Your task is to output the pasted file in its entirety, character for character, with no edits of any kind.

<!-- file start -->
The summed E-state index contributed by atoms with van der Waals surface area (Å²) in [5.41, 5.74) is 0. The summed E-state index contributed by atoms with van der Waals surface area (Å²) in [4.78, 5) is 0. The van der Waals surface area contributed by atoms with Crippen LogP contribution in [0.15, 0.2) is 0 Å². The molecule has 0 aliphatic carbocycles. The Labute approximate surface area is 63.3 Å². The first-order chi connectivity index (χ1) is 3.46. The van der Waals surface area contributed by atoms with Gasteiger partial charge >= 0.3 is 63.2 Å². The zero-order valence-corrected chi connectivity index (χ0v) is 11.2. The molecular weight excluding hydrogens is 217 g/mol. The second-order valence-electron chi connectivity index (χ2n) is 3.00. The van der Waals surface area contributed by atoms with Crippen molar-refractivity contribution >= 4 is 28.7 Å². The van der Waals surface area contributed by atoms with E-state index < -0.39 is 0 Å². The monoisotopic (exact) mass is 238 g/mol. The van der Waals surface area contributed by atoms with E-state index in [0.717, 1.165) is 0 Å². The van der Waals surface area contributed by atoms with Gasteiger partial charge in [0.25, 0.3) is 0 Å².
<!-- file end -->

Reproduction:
The summed E-state index contributed by atoms with van der Waals surface area (Å²) in [5.41, 5.74) is 0. The summed E-state index contributed by atoms with van der Waals surface area (Å²) in [4.78, 5) is 0. The van der Waals surface area contributed by atoms with Crippen LogP contribution in [0.15, 0.2) is 0 Å². The molecule has 0 aliphatic carbocycles. The Labute approximate surface area is 63.3 Å². The first-order chi connectivity index (χ1) is 3.46. The van der Waals surface area contributed by atoms with Gasteiger partial charge >= 0.3 is 63.2 Å². The zero-order valence-corrected chi connectivity index (χ0v) is 11.2. The molecular weight excluding hydrogens is 217 g/mol. The second-order valence-electron chi connectivity index (χ2n) is 3.00. The van der Waals surface area contributed by atoms with Crippen molar-refractivity contribution >= 4 is 28.7 Å². The van der Waals surface area contributed by atoms with E-state index < -0.39 is 0 Å². The monoisotopic (exact) mass is 238 g/mol. The van der Waals surface area contributed by atoms with E-state index in [0.717, 1.165) is 0 Å². The van der Waals surface area contributed by atoms with Gasteiger partial charge in [0.25, 0.3) is 0 Å².